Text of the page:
Daily Archives: April 16, 2007

Racist German army simulates blacks for target practice

AP | Apr 15, 2007

Of course, such racism is the worst kind of stupidity and evil, but in case you missed the real point here, they are training their soldiers to come over here to the US to be EU/UN “peacekeepers” and we should ALL be upset about that. That is the whole reason for this type of training, to get the European “Rapid Reaction” troops ready to pounce on America once the New World Order is in full swing, to enforce the global government system.

If you don’t like it, then stop supporting any aspect of the New World Order, period. That includes the Perpetual War, the torture, the CFR and UN globalism, the surveillance society, the cashless society, the National ID (global actually), biometrics, FEMA camps, gun control, the North American Union (SPP), the open borders, the GM crops, water fluoridation, the electronic voting machines, exporting jobs and manufacturing abroad, the child-takeover, the toxic vaccines, the microchip implants and the horrid list just goes on and on and on.

What needs to happen in America is simply this: abandon identification with political parties and race, identify yourself as a patritotic American who believes in and will defend our Constitution and Bill of Rights against all enemies, foreign or DOMESTIC. Open your eyes and ears to the truth and free yourself from the Right/Left paradigm. Then, the way to really get to the root of it all is to expose 9/11 as an inside job, ordered by the globalist international elite aristocracy as a pretext to get all the above into place. If you don’t understand this fundamental fact, then you don’t understand anything.

PW

Al Sharpton said he was outraged that Germans were “depicting blacks as target practice.”

A German army instructor ordered a soldier to envision himself in New York City facing hostile blacks while firing his machine gun, a video that aired Saturday on national television showed.

The president of the Bronx, the New York City borough that the army instructor referred to in his directions to the soldier, demanded an apology from the German military and said the clip “indicates that bias and assumptions and racism is alive and well around the world.”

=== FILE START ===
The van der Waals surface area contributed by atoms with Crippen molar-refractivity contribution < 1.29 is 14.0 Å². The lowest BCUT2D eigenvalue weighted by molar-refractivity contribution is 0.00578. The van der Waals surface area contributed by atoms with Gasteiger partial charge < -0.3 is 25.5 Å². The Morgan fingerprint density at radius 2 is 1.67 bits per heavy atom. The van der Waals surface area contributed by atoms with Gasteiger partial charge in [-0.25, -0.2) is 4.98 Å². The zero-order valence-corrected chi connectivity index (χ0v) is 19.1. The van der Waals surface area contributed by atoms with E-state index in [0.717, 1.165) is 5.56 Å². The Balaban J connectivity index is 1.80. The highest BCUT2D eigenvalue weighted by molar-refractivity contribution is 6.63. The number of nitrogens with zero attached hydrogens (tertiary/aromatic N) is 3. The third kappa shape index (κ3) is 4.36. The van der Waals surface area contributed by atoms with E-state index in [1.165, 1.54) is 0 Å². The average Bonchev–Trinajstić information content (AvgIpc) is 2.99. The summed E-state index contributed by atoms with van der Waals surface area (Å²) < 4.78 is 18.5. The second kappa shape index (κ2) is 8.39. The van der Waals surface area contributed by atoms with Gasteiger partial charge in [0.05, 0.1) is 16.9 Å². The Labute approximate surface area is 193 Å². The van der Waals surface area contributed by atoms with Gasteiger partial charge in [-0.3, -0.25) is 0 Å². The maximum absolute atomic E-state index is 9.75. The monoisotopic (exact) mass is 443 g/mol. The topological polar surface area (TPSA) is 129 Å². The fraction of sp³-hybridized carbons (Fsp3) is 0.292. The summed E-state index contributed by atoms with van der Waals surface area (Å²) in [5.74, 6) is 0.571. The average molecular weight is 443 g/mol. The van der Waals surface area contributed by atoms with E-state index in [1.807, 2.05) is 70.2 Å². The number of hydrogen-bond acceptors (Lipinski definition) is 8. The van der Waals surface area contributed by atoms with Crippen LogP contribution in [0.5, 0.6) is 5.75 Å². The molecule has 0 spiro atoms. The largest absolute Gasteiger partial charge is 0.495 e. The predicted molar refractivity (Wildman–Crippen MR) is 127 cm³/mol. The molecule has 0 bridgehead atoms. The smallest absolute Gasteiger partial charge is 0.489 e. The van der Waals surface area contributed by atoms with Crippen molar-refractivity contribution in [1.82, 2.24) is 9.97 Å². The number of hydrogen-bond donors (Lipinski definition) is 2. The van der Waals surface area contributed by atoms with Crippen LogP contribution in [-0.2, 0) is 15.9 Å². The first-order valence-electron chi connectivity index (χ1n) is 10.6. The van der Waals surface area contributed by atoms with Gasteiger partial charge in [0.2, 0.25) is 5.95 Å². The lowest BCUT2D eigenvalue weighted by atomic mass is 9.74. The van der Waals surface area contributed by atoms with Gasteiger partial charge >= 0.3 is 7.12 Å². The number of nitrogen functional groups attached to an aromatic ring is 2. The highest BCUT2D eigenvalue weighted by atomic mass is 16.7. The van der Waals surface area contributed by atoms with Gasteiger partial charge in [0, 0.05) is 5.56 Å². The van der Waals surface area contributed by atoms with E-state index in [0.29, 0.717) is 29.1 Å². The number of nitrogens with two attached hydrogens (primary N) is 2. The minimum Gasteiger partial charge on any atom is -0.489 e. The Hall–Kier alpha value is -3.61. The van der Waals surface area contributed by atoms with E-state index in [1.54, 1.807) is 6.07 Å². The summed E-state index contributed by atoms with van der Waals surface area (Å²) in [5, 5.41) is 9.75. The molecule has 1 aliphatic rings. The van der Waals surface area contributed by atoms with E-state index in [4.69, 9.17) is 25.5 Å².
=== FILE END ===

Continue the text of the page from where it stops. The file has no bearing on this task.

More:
Coming after scandals involving photos of German soldiers posing with skulls in Afghanistan and the abuse of recruits by instructors, the video seemed likely to raise more questions about training practices in Germany’s conscript army.

The Defense Ministry said the video was shot in July 2006 at barracks in the northern town of Rendsburg and that the army has been aware of it since January.

“We are currently investigating the incident,” said Florian Naggies, a spokesman for the army and Defense Ministry.

He did not identify the instructor or the soldier.

The clip shows an instructor and a soldier in camouflage uniforms in a forest. The instructor tells the soldier, “You are in the Bronx. A black van is stopping in front of you. Three African-Americans are getting out and they are insulting your mother in the worst ways. … Act.”

The soldier fires his machine gun several times and yells an obscenity several times in English. The instructor then tells the soldier to curse even louder.

In New York, Bronx Borough President Adolfo Carrion Jr. said whoever was responsible for the video should be disciplined.

“We need to put to rest the prejudices and the hate that is allowed … to be perpetuated so easily and cheaply,” said Carrion, who is of Puerto Rican descent.

“The German government obviously has work to do to correct something that is insidious … Clearly these folks don’t know anything about African Americans or the Bronx,” he said.

Carrion, who just returned from a trip to Germany to promote Bronx tourism, said he would be willing to go back to talk to people in the German military about his borough.

“If we can get a delegation of German military officials to come or government officials, I will host them,” he added. “I’ll take them around the Bronx.”

The Rev. Al Sharpton said he was outraged that Germans were “depicting blacks as target practice.”

Professor: Bashing Bush Got Me on Watch List; Suggests NSA Might Have Taken Him Off